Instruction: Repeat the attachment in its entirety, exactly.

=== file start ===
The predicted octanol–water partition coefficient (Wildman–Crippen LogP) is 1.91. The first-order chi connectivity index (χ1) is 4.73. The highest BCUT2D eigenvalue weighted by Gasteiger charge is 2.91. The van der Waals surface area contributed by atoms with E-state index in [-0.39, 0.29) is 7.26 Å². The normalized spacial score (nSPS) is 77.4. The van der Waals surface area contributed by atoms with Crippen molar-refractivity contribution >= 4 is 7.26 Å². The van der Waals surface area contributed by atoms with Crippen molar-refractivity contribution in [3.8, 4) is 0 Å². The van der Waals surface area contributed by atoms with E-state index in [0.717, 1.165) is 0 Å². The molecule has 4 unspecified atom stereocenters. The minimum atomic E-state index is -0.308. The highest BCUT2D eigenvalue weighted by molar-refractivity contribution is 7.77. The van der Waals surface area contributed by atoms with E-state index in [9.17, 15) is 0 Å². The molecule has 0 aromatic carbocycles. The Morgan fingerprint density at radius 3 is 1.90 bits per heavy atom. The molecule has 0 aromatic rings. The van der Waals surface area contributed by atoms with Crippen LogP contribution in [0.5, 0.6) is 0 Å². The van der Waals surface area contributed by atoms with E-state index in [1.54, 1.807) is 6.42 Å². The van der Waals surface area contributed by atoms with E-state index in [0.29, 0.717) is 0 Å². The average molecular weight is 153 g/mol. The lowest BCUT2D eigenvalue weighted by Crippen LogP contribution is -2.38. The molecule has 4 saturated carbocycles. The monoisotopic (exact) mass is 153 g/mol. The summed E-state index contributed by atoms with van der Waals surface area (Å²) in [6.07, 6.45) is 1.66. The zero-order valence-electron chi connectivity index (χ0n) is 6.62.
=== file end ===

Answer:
The predicted octanol–water partition coefficient (Wildman–Crippen LogP) is 1.91. The first-order chi connectivity index (χ1) is 4.73. The highest BCUT2D eigenvalue weighted by Gasteiger charge is 2.91. The van der Waals surface area contributed by atoms with E-state index in [-0.39, 0.29) is 7.26 Å². The normalized spacial score (nSPS) is 77.4. The van der Waals surface area contributed by atoms with Crippen molar-refractivity contribution >= 4 is 7.26 Å². The van der Waals surface area contributed by atoms with Crippen molar-refractivity contribution in [3.8, 4) is 0 Å². The van der Waals surface area contributed by atoms with E-state index in [0.717, 1.165) is 0 Å². The molecule has 4 unspecified atom stereocenters. The minimum atomic E-state index is -0.308. The highest BCUT2D eigenvalue weighted by molar-refractivity contribution is 7.77. The van der Waals surface area contributed by atoms with E-state index in [9.17, 15) is 0 Å². The molecule has 0 aromatic carbocycles. The Morgan fingerprint density at radius 3 is 1.90 bits per heavy atom. The molecule has 0 aromatic rings. The van der Waals surface area contributed by atoms with Crippen LogP contribution in [0.5, 0.6) is 0 Å². The van der Waals surface area contributed by atoms with E-state index in [1.54, 1.807) is 6.42 Å². The van der Waals surface area contributed by atoms with E-state index in [0.29, 0.717) is 0 Å². The average molecular weight is 153 g/mol. The lowest BCUT2D eigenvalue weighted by Crippen LogP contribution is -2.38. The molecule has 4 saturated carbocycles. The monoisotopic (exact) mass is 153 g/mol. The summed E-state index contributed by atoms with van der Waals surface area (Å²) in [6.07, 6.45) is 1.66. The zero-order valence-electron chi connectivity index (χ0n) is 6.62.